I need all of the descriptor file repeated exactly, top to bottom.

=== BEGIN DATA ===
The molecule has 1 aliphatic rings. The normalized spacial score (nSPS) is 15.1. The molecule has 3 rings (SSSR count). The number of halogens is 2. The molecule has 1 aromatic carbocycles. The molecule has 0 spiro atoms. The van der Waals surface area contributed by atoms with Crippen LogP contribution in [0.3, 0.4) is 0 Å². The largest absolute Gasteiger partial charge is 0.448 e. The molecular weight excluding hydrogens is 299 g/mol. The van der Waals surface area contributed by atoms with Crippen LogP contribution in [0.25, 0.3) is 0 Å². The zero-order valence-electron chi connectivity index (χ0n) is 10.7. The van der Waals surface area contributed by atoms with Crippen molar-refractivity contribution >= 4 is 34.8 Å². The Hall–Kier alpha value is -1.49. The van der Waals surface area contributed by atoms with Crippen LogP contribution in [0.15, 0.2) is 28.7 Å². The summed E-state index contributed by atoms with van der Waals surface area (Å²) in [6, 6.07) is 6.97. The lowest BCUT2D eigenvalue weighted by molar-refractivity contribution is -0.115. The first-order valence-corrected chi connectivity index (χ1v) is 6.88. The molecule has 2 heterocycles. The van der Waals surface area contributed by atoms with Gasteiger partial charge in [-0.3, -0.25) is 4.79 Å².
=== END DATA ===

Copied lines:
The molecule has 1 aliphatic rings. The normalized spacial score (nSPS) is 15.1. The molecule has 3 rings (SSSR count). The number of halogens is 2. The molecule has 1 aromatic carbocycles. The molecule has 0 spiro atoms. The van der Waals surface area contributed by atoms with Crippen LogP contribution in [0.3, 0.4) is 0 Å². The largest absolute Gasteiger partial charge is 0.448 e. The molecular weight excluding hydrogens is 299 g/mol. The van der Waals surface area contributed by atoms with Crippen LogP contribution in [0.25, 0.3) is 0 Å². The zero-order valence-electron chi connectivity index (χ0n) is 10.7. The van der Waals surface area contributed by atoms with Crippen molar-refractivity contribution >= 4 is 34.8 Å². The Hall–Kier alpha value is -1.49. The van der Waals surface area contributed by atoms with Crippen LogP contribution in [0.15, 0.2) is 28.7 Å². The summed E-state index contributed by atoms with van der Waals surface area (Å²) in [6, 6.07) is 6.97. The lowest BCUT2D eigenvalue weighted by molar-refractivity contribution is -0.115. The first-order valence-corrected chi connectivity index (χ1v) is 6.88. The molecule has 2 heterocycles. The van der Waals surface area contributed by atoms with Gasteiger partial charge in [-0.3, -0.25) is 4.79 Å².